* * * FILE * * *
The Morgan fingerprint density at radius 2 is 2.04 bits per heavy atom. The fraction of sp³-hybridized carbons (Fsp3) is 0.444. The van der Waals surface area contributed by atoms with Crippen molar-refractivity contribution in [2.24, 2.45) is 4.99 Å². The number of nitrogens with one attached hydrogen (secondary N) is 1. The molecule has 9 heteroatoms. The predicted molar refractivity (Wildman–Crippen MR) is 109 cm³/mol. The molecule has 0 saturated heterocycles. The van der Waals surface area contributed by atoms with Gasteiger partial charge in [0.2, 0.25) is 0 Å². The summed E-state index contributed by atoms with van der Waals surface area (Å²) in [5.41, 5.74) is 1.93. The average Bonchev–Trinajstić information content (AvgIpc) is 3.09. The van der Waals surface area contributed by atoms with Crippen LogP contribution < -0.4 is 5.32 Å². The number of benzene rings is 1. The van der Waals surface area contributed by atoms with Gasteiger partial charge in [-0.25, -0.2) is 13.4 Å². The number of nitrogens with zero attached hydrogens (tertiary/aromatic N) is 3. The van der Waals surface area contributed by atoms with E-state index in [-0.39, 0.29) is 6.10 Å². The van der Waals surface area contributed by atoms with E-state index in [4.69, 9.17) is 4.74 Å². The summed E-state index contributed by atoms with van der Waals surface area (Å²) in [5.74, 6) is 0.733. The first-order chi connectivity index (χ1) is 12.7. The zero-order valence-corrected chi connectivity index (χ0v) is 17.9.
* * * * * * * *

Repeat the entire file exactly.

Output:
The Morgan fingerprint density at radius 2 is 2.04 bits per heavy atom. The fraction of sp³-hybridized carbons (Fsp3) is 0.444. The van der Waals surface area contributed by atoms with Crippen molar-refractivity contribution in [2.24, 2.45) is 4.99 Å². The number of nitrogens with one attached hydrogen (secondary N) is 1. The molecule has 9 heteroatoms. The predicted molar refractivity (Wildman–Crippen MR) is 109 cm³/mol. The molecule has 0 saturated heterocycles. The van der Waals surface area contributed by atoms with Gasteiger partial charge in [0.2, 0.25) is 0 Å². The summed E-state index contributed by atoms with van der Waals surface area (Å²) in [5.41, 5.74) is 1.93. The average Bonchev–Trinajstić information content (AvgIpc) is 3.09. The van der Waals surface area contributed by atoms with Crippen LogP contribution < -0.4 is 5.32 Å². The number of benzene rings is 1. The van der Waals surface area contributed by atoms with Gasteiger partial charge in [-0.25, -0.2) is 13.4 Å². The number of nitrogens with zero attached hydrogens (tertiary/aromatic N) is 3. The van der Waals surface area contributed by atoms with E-state index in [-0.39, 0.29) is 6.10 Å². The van der Waals surface area contributed by atoms with E-state index in [4.69, 9.17) is 4.74 Å². The summed E-state index contributed by atoms with van der Waals surface area (Å²) in [5.74, 6) is 0.733. The first-order chi connectivity index (χ1) is 12.7. The zero-order valence-corrected chi connectivity index (χ0v) is 17.9.